It is critical that dysphagia clinicians and researchers continue to improve the prevention and treatment of this disorder.

At the NFOSD, our mission is to advance the treatment of swallowing disorders in our lifetime, and one of the first steps needed to do so is to increase awareness of the prevalence and negative outcomes of dysphagia.

Click Here to read the article from Daily Mail


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Caregiver’s Guide to Dysphagia in Dementia

Byline: Rinki Varindani Desai is an ASHA-certified medical speech-language pathologist and BIAA-certified brain injury specialist, specializing in the rehabilitation of cognitive-linguistic and swallowing disorders in adults. She is the founder and admin of the Medical SLP Forum, co-author of the mobile app Dysphagia Therapy and co-founder of Dysphagia Grand Rounds. Rinki currently serves on ASHA’s SIG 13 Editorial Committee as Associate Editor of Perspectives, on the Dysphagia Research Society’s Website, Communications, and PublicRelations Committee and has been selected to participate in ASHA’s Leadership Development Program 2017-2018. She has presented at national and international conferences on topics related to adult dysphagia and written numerous articles for leading SLP blogs and magazines. Originally from Mumbai, India; Rinki currently practices in Rochester, New York as Healthpro Rehabilitation’s SLP Team Leader for the Western NY region. You can follow her Medical SLP updates on Facebook and Twitter or reach out to her at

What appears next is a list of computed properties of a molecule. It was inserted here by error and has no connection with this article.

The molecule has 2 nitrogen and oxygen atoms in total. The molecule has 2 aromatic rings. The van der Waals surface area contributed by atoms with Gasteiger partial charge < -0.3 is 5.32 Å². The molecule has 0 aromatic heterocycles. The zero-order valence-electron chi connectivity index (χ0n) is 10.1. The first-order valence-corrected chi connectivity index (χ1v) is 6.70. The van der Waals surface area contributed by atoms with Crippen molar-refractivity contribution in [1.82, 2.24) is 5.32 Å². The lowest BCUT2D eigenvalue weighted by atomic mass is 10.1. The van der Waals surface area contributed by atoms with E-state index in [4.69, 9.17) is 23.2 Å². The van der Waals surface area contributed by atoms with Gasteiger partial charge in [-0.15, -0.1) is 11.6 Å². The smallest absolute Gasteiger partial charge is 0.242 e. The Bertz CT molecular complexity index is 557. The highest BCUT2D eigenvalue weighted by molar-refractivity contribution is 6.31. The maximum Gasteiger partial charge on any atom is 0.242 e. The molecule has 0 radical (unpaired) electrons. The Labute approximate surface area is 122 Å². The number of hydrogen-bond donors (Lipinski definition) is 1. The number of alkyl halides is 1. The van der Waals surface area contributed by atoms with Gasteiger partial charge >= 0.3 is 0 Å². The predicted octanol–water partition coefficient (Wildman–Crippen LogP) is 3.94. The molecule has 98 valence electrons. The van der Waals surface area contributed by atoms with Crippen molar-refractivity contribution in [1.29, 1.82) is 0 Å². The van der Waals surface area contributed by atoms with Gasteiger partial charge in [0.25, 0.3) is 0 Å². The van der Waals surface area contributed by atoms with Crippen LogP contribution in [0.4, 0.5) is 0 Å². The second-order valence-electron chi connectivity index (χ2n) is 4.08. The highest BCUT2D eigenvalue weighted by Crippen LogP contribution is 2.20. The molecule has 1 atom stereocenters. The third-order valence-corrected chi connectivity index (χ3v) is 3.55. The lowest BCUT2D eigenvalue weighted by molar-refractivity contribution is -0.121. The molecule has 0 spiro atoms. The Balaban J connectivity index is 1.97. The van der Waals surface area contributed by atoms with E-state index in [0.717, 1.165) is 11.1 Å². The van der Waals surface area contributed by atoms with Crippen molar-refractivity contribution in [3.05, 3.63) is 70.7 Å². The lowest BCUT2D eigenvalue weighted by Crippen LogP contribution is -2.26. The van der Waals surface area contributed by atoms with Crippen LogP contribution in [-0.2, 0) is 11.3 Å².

Dementia and Dysphagia

Dementia is not one specific disease. It is a broad term that describes a wide range of symptoms associated with a decline in memory, communication, and other thinking skills; severe enough to reduce a person’s ability to perform everyday activities (Alzheimer’s Association). continue reading →

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Aging associated with development of dysphagia